Megan survived, but still has trouble breathing. She carries a small portable breathing machine with her in case of emergency. Recently, however, she hasn't used the breathing machine much. Her mother credits ice skating for the improvement.

"The skating has actually helped strengthen her lungs," she said.

Competing in front of people has helped Megan get over some of her shyness in public. She's normally shy even around people she knows, her mother said. But she has no problem performing in front of judges and strangers at ice skating competitions.

"She's really shy off the ice, but when she gets on the ice she's a whole new person," said Patti Garoutte.

Megan demonstrated her off-ice shyness after practice at the Soldotna Sports Center on Tuesday afternoon. When asked what she likes about ice skating, Megan answered by tugging at the hem of her dress.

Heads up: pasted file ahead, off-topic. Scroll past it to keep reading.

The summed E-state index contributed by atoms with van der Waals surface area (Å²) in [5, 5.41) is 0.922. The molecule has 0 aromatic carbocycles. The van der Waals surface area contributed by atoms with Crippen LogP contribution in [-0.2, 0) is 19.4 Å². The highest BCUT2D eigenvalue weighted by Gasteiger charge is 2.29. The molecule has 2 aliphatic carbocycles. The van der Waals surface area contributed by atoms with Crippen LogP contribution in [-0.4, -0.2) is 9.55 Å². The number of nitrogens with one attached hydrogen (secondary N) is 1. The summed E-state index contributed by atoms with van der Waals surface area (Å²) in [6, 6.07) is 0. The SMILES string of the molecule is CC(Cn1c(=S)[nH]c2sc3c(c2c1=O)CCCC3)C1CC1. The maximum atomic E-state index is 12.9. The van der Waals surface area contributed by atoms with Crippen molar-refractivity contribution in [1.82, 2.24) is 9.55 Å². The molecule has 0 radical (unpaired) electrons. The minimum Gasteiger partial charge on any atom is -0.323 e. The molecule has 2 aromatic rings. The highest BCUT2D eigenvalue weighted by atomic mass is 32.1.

Her mother thinks there's more to the attraction than pretty costumes, however.

"(Megan) told me one time, being on skates was the closest thing to flying she could ever imagine," she said.

Whatever the attraction, Megan's actions speak where words fail. She takes her skating pretty seriously for an 8-year-old. When not practicing on the ice, she does push ups, sit ups and jogs for conditioning. Such commitment impresses her coach.

"I wish I had more kids who work as hard as she does," said Madalyn McEwen. "She's very determined. Give her something to do and she'll work her heart out to do it."

The hard work paid off last month at an international competition held in Minnesota. The annual event for recreational skaters sponsored by the Ice Skating Institute draws up to 3,000 entrants of all ages from around the world, according to McEwen.

Megan came away with three medals: two second place and a fifth place.

It's a little early to tell where all the practice and determination might lead. However, since the competition last month, several coaches in the Lower 48 and one from Canada have expressing interest in training Megan.

Garoutte doesn't know if they'll take up one of the offers, but plans to continuing paying for the ice skating lessons she credits with improving her daughter's health.

"She's very active now. It's hard to even keep her still." Garoutte said.